We all know about the importance of gratitude, right? Even in your darkest moments, you’ve probably found things to be thankful for. A tiny flower bursting through a crack in the pavement, a smile from a stranger, the perfect cup of tea, a roof over your head… you know the drill. But what if there was a problem with gratitude? Could our obsession with putting a positive spin on things actually be causing us harm?
At One of many, we love to celebrate the joy in life – big and small. In fact, one of our most powerful tools is the very simple but VERY effective one we call “Thinking and thanking”. By consciously taking time each day to feel gratitude for what’s gone well, we allow ourselves to welcome that idea of receiving into our lives.
So what’s the problem?
When there’s a problem with gratitude
The trouble with focusing exclusively on what we’re grateful for, is that we can inadvertently begin to feel that anything outside of that experience is wrong.
Our brains begin to pipe up, as soon as we feel a pang of sadness, or anger, or fear.
“Hey – you can’t be disappointed that your holiday was cancelled because of Coronavirus. Think of all the people mourning loved ones they’ve lost right now!”
“Devastated by your boss’s cruel comments at work today? You’re lucky to even have a job!”
“Struggling with parenting? Think of all the people on their fertility journey right now – they would do anything to be in your shoes.”
And so on, in an endless succession.
The problem with gratitude is that it can lead us to the suffering Olympics – where nobody ever wins.
What to do with “negative” emotions
Our challenge, then, is what to do with these emotions we’re often tempted to label as “negative”.
Take a moment to think about the emotions you find hardest to express.
(Hint: They may well be the ones you feel most annoyed by when you notice them in someone else!)
And then, before rushing back to feel grateful – try these 3 steps.
#1 Don’t apologise
Just recently, in our private Facebook Group, one of the women on our Lead the Change leadership programme apologised for “bringing down the mood” of the group whe n she shared how she’s been struggling recently. After all, she told me, nothing terrible had happened to her family. There was just a lot going on – and she was the glue in the middle, holding everyone else together.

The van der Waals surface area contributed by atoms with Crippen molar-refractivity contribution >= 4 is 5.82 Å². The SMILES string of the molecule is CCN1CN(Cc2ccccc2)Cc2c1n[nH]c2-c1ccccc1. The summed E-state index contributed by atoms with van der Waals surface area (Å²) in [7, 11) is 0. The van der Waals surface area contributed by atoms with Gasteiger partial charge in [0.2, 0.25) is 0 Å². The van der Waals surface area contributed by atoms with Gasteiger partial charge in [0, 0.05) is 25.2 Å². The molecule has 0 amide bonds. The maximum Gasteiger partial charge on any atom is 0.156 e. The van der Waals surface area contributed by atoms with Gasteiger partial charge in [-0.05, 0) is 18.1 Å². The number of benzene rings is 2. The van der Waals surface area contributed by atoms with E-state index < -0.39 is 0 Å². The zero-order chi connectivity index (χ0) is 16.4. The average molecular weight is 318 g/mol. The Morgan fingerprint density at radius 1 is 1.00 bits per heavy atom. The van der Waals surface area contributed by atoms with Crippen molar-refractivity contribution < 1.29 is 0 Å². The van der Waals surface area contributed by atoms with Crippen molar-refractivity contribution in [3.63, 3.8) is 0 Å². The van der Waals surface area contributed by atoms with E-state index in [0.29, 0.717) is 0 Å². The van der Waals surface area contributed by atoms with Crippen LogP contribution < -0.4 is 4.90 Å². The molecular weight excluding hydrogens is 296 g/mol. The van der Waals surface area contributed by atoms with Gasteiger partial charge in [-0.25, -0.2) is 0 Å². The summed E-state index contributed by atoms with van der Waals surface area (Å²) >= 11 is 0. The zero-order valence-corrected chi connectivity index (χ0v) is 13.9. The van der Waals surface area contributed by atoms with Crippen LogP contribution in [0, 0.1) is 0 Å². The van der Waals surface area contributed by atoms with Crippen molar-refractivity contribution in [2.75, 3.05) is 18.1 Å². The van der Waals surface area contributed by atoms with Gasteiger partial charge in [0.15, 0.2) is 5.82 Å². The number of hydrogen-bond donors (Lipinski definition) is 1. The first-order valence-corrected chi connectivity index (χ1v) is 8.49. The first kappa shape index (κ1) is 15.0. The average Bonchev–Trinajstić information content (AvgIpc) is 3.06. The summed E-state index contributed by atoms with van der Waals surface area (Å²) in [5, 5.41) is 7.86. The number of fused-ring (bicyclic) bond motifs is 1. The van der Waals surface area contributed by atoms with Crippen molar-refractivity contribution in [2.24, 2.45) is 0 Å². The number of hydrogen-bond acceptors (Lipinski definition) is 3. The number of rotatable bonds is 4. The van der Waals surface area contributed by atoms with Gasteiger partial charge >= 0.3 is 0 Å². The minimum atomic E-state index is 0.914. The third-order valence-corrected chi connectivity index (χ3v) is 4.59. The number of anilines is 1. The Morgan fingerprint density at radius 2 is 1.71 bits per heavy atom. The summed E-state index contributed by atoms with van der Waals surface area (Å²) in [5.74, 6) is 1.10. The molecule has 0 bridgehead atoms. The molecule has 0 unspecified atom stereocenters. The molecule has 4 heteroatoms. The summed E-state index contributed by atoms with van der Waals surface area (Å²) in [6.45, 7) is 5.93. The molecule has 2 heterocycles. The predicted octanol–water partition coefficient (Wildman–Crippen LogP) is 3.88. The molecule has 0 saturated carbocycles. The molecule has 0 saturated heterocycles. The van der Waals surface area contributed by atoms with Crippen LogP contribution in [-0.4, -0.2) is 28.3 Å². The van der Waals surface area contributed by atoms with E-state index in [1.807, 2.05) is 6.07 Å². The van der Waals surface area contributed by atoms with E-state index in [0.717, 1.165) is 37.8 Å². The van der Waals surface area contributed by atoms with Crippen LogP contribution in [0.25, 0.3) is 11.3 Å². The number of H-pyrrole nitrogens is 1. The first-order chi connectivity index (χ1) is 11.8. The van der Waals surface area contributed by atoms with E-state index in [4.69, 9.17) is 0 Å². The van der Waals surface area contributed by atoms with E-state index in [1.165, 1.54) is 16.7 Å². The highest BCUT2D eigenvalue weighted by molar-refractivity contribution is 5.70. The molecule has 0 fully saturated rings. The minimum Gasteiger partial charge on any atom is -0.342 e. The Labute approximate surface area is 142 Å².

You’d better believe I was onto that like a shot.
You see, this community is absolutely a place to share all the amazing, joyful, wonderful things in life. I love how our coaches, Living the Change and Lead the Change members celebrate and uplift each other. Our famous #bragbaby hashtag was designed to encourage us to share our wins – something many of us don’t do enough.
Just as importantly, the One of many community is a space to talk about all the difficult, challenging, frustrating, heartbreaking things in life. Especially if you’re someone who tends to “hold it together” for everyone else around you – your partner, friends, colleagues, mates…
You take care of them. We’re here to hold YOU up when you need it.
#2 Let it out
So you’ve acknowledged how you’re feeling. Now it’s time to really let it out.
- If you’re on one of our programs, pop into the group and share what’s going on.
- Tell a friend when they ask you how you are.
- Journal, by writing down how you feel or getting creative and expressing yourself through art.
- Dance it out – we often think of dancing as being joyful, but it can express any other emotion.
- Tell your coach – if you don’t have one, use our coaching directory to find one near you.
Remember, in the immortal words of our Head Coach Annie Stoker “Nobody ever died of an emotion.”
In other words – trying to bottle up how you’re feeling, or replace it with something like gratitude – won’t really help in the long term.
Let it out, and trust that when you’ve done so, you’ll find more space there for other emotions and experiences. Including, yes… gratitude!
#3 Invite others to share with you
Some recent research into our collective level of emotional exhaustion has revealed that many of us are retreating or isolating ourselves. Which means that many of the people around you – yes, even the ones who seem to be living “perfect” lives – might also be struggling inside.
Try opening up a bit to people you close to you. Be honest if you’re having a tough day, or if you’re needing a bit more support, and invite them to do the same.
For now – remember, you’re not alone.
The problem with gratitude only emerges when we don’t allow ourselves to feel everything else as well. Leave us a comment and let us know how you’re getting on. And share this post with your friends – let’s open up a conversation about how we’re feeling, so that we can support each other.
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